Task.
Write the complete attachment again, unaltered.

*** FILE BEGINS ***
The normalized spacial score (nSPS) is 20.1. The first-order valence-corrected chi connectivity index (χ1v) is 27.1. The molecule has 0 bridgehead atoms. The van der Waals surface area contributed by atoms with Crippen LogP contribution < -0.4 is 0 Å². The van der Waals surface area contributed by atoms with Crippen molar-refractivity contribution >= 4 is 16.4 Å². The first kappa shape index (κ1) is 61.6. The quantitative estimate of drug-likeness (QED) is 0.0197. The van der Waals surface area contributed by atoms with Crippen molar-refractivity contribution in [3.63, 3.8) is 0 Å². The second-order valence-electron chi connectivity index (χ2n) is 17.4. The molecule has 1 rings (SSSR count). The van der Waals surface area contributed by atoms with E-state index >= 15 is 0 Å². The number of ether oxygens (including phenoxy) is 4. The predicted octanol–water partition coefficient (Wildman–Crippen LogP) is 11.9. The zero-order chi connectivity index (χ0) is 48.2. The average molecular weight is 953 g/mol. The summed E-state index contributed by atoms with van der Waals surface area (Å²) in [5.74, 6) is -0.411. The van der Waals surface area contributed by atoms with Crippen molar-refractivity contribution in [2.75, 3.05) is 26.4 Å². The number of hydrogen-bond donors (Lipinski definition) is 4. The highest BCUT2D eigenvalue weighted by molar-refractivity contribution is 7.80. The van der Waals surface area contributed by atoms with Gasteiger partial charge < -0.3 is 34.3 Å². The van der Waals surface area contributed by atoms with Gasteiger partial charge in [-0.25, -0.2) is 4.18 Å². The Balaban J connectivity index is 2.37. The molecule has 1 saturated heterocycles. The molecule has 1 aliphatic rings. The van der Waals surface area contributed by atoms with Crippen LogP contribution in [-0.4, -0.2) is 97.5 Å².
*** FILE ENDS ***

The normalized spacial score (nSPS) is 20.1. The first-order valence-corrected chi connectivity index (χ1v) is 27.1. The molecule has 0 bridgehead atoms. The van der Waals surface area contributed by atoms with Crippen LogP contribution < -0.4 is 0 Å². The van der Waals surface area contributed by atoms with Crippen molar-refractivity contribution >= 4 is 16.4 Å². The first kappa shape index (κ1) is 61.6. The quantitative estimate of drug-likeness (QED) is 0.0197. The van der Waals surface area contributed by atoms with Crippen molar-refractivity contribution in [3.63, 3.8) is 0 Å². The second-order valence-electron chi connectivity index (χ2n) is 17.4. The molecule has 1 rings (SSSR count). The van der Waals surface area contributed by atoms with E-state index >= 15 is 0 Å². The number of ether oxygens (including phenoxy) is 4. The predicted octanol–water partition coefficient (Wildman–Crippen LogP) is 11.9. The zero-order chi connectivity index (χ0) is 48.2. The average molecular weight is 953 g/mol. The summed E-state index contributed by atoms with van der Waals surface area (Å²) in [5.74, 6) is -0.411. The van der Waals surface area contributed by atoms with Crippen molar-refractivity contribution in [2.75, 3.05) is 26.4 Å². The number of hydrogen-bond donors (Lipinski definition) is 4. The highest BCUT2D eigenvalue weighted by molar-refractivity contribution is 7.80. The van der Waals surface area contributed by atoms with Gasteiger partial charge < -0.3 is 34.3 Å². The van der Waals surface area contributed by atoms with Gasteiger partial charge in [-0.25, -0.2) is 4.18 Å². The Balaban J connectivity index is 2.37. The molecule has 1 saturated heterocycles. The molecule has 1 aliphatic rings. The van der Waals surface area contributed by atoms with Crippen LogP contribution in [-0.4, -0.2) is 97.5 Å².